Despite being nine years away, the 2022 World Cup in Qatar has already received lashings of criticism.
Over the coming seasons, major decisions are to be made about the competition, and doubtless its popularity will ebb and flow as FIFA and the Qatari federation bring plans and aspirations closer to reality.
At this early stage, however, I wish to explore some of the reasons why people ought to look a little more optimistically towards the competition, as the sport’s most glorious occasion comes to the Middle East.
So, placing aside fears of intense heat, the very likely reality of increased carbon emissions and the menacing spectre of Mohammed bin Hammam, read on and explore why Qatar 2022 might not be the disaster many are anticipating.
These intentions were announced by the Qatari delegation soon after securing the World Cup bid and clearly the federation are placing great importance on providing a terrific backdrop to this historic international spectacle.
Qatar has rarely missed an opportunity to present themselves and their wares to the watching world; the nation is acutely aware of its branding and marketing potential. The powers that be will realise the importance of profiting from the World Cup bandwagon and in the short term we, the spectators, will benefit.
Expect every penny of the aforementioned expenditure to be splashed onto your screens as the tournament explodes in a vivid technicolour.
The Arab State may border only one other nation, Saudi Arabia, but its location—in the crucible between Africa and Asia—should encourage visitors. The capital, Doha, is a key destination for many major European airports and makes the tiny nation easily accessible.
The convenient timezone will also allow Europe’s viewing public to keep up to date with the action with only minor disruption to their daily routines. The recent Confederations Cup in Brazil featured matches which kicked off in the early hours of the morning in Central Europe; not ideal for FIFA’s most influential public.
Attendances for the 2011 Asian Cup, held in the tiny nation, may have been a disappointment, but expect the nation’s population of just over a million and a half to be dwarfed by the fans entering the nation for 2022’s tournament.
Former US international Eric Wynalda argued that for the World Cup to be considered a success, attendances would need to be twice as big as the nation’s current population.
The last twenty years have seen FIFA demonstrate a commitment to broadening its horizons and opening its “product” up to a wider audience. The key way of doing this is by taking its premier event, the World Cup, to new heartlands.
In 2010 South Africa reaped the rewards of this initiative as South Korea, Japan and the USA had done in decades previously. Between 1994 and 2010 the World Cup touched three new, majorly lucrative heartlands.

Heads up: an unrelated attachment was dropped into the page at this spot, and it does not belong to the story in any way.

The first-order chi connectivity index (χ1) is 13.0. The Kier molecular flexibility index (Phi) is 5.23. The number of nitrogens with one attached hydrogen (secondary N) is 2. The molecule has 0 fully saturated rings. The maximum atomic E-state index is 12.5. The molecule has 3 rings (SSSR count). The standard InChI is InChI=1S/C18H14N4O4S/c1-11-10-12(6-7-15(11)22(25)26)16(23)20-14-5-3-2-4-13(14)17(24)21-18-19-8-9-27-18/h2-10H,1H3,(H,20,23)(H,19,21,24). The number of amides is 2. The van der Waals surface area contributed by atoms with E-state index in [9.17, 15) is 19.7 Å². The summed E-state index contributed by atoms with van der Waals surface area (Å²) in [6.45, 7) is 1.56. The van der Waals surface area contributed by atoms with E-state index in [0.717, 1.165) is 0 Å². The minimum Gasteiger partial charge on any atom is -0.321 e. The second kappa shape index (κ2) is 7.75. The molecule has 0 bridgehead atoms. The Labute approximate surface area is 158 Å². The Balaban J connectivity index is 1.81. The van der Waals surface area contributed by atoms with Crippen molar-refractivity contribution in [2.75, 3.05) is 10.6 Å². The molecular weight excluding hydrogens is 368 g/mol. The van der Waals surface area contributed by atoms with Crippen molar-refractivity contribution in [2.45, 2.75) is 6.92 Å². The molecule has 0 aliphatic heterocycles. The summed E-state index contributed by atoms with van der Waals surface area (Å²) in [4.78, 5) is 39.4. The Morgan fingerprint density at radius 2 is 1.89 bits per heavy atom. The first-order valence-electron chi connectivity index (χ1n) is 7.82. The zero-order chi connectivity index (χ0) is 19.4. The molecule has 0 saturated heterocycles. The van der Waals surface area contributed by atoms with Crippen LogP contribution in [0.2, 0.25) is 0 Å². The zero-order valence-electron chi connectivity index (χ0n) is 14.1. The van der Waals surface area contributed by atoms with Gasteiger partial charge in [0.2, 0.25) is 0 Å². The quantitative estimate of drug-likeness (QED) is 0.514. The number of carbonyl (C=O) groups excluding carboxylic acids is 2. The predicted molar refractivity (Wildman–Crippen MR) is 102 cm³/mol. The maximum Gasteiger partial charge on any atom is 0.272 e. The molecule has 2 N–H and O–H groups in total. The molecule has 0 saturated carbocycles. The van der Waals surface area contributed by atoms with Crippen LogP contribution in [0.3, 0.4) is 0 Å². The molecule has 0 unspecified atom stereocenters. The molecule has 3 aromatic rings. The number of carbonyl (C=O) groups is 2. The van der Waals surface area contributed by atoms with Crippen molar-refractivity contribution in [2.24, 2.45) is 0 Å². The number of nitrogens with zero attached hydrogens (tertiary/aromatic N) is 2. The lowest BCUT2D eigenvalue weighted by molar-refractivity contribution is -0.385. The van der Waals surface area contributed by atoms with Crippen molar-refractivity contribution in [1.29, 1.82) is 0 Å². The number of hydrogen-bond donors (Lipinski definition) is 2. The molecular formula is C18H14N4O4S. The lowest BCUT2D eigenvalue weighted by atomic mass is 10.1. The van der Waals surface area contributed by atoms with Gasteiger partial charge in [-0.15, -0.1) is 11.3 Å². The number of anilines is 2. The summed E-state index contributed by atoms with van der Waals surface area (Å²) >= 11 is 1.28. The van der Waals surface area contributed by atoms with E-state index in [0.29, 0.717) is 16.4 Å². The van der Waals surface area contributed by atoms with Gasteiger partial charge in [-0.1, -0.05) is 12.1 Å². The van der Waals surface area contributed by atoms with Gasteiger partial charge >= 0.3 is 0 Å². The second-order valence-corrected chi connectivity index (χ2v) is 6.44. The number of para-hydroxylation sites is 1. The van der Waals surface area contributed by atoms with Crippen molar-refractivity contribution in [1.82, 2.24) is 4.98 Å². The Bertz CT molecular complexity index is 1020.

After next year’s trip to Brazil and the jaunt to Russia in 2018, the Middle East will be brought into the World Cup fold with Qatar benefitting from the (truly) global game. The Gulf is among the world’s fastest growing areas for football and promises to provide FIFA with another endless stream of passionate, young fans—particularly once the bandwagon comes to town.
The 2002 World Cup in South Korea and Asia was a tournament where the underdogs thrived.
The hosts Korea, as well as Turkey, made it to the semi-finals, while unfancied Senegal defeated France and made it all the way to the quarter-final stage.
Struggling with the unfamiliar surroundings and taxing conditions, Argentina, France and Italy struggled and failed to trouble the latter stages of the competition.
Could similarly unfamiliar conditions cause problems for the traditional big sides in the Middle East? If the major nations struggle, then the door might be opened for an unlikely team to claim the game’s highest honour.
As an aficionado of the African game, I would earmark Nigeria—even at this early stage—to be a side who could benefit from complacency elsewhere and upset the applecart.
The African Giants won the Cup of Nations earlier in the year with a young side put together by Stephen Keshi. The youngsters have taken amazing strides over the last 12 months and could be growing into a genuine international force.
A myriad of problems could envelop the team over the next nine years, but buoyed by recent successes and established by their remarkable Afcon triumph, the likes of Victor Moses, Godfrey Oboabona and Ogenyi Onazi—in their prime in 2022—could pose a major threat.
Messi to wave 'Goodbye' in 2022?
Writing on the topic of Qatar and Lionel Messi back in March I wrote the following:
Football observers appear to fit into two camps, there are those who think that Leo Messi is already the Greatest of all Time, and there are those who believe that the diminutive Argentine is only one World Cup win away from leapfrogging Pele and Maradona to the top of the plinth.
The diminutive forward will be 34 by the time the Qatari World Cup rolls around in 2022; the same age as Andrea Pirlo and a year younger than his Barcelona teammate Carles Puyol. If he does feature, it will surely be his final swansong in the international arena.
What better way to bow out than on the world’s greatest stage, the showcase of the immortals, one of the all-time greats calling it a day as the globe looks on. Zinedine Zidane set the precedent for this back in a dramatic encounter against Italy in 2006.
Whether Messi goes out holding the trophy aloft in Doha, or in a blaze of flamboyant failure, the 2022 showpiece could be a fitting departure for one of the genuine greats.